Obviosly we will want our code for the game to repeat itself each turn, for this we create a for loop. we use a for loop because it allows us to shorten our code significantly as we can do 3 things inside it: define a variable; condition for when the loop should stop; execution of code. What we need to put inside the for loop is:

  • define the total that we take from (21) - nimstot = 21 ,
  • define the turn counter (starts on 0) - turn = 0 ;
  • condition for when the foor loop should stop (nimstot < 0) - nimstot > 0 ;
  • add onto the turn counter - turn++

So our for loop should look like this:

for (nimstot = 21, turn = 0 ; nimstot > 0 ; turn++) {
}

Youngest Goes First

Because we are going to make the computer so overpowered, the player needs to have the upper hand from the start or the computer will win instantly. So, the player gets the first go.

First of all, we need to make an if statement that checks whos go it is. for this we are going to use modular arithmatic, modular arithmatic basically returns the remainder of the devision of two numbers, for example, 21/4 = 5 remainder 1 21 mod 4 = 1 . We will use modular arithmatic for the computers stratagy, but for now we'll use it to tell whos go it is. An even number mod 2 = 0, we'll use this bassis to check if the turn is even or odd. Even means players go, odd means computers go. Mod is represented as a % in node.js, so our if statement looks like this:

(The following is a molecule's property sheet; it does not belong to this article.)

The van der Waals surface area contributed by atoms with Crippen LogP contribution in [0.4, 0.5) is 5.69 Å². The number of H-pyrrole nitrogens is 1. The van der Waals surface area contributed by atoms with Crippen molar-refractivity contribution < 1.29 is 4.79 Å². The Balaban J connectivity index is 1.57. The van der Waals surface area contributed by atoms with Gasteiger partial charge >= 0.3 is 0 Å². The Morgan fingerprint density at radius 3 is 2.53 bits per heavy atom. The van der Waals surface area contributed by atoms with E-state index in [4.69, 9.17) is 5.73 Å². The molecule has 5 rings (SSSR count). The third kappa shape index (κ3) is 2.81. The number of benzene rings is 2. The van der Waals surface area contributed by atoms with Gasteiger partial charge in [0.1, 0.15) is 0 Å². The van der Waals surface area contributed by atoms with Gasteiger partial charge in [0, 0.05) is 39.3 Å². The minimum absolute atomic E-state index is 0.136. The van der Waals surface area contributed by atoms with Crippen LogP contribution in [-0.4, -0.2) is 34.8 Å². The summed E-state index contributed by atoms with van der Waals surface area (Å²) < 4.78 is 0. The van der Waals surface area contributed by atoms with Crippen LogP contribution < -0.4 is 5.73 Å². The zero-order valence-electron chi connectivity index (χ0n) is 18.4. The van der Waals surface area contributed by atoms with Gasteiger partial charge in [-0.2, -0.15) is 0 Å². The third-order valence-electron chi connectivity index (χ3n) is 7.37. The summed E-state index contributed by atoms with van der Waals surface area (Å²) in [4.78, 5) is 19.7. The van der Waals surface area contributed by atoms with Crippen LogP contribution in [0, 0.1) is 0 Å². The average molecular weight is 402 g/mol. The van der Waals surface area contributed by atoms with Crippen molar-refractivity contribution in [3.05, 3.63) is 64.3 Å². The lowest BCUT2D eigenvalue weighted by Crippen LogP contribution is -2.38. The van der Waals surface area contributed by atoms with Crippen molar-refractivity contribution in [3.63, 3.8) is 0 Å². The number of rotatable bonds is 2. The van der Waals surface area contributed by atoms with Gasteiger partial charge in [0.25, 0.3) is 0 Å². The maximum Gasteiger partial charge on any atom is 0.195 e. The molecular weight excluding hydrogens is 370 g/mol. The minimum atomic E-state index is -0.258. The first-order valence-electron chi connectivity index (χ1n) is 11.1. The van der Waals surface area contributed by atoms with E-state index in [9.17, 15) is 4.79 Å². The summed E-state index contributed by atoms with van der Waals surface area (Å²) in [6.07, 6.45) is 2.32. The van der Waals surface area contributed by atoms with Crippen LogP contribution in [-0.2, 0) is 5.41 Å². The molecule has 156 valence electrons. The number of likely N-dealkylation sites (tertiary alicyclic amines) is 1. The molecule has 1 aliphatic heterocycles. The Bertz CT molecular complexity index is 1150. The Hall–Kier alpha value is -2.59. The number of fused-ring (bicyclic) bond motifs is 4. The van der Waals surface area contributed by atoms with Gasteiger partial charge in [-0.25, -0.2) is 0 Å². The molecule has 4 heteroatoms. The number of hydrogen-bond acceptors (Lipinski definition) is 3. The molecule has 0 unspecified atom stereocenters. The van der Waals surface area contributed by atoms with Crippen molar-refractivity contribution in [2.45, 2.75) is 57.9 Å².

if (turn % 2 === 0) {
  }

Trust Issues

I'm going to skip ahead and say that anyone playing this game is going to cheat. To safe gaurd against that we need to do several things. But first, it's time to ask the big questions in life. What do you pick 1, 2 or 3. To ask this in the console we need to do our first bit of coding exclusive to node.js: require('readline-sync').question("enter number:") I'm not going to go into depth about what this does, but it basically asks a question in the console and waits for you answer. To use the players answer we need to assign it to a new variable let num however this is not enough as the answer we receive to the question will be a string (inside speach marks) to get around this we use parseInt() . So our if statement from before should now look like this: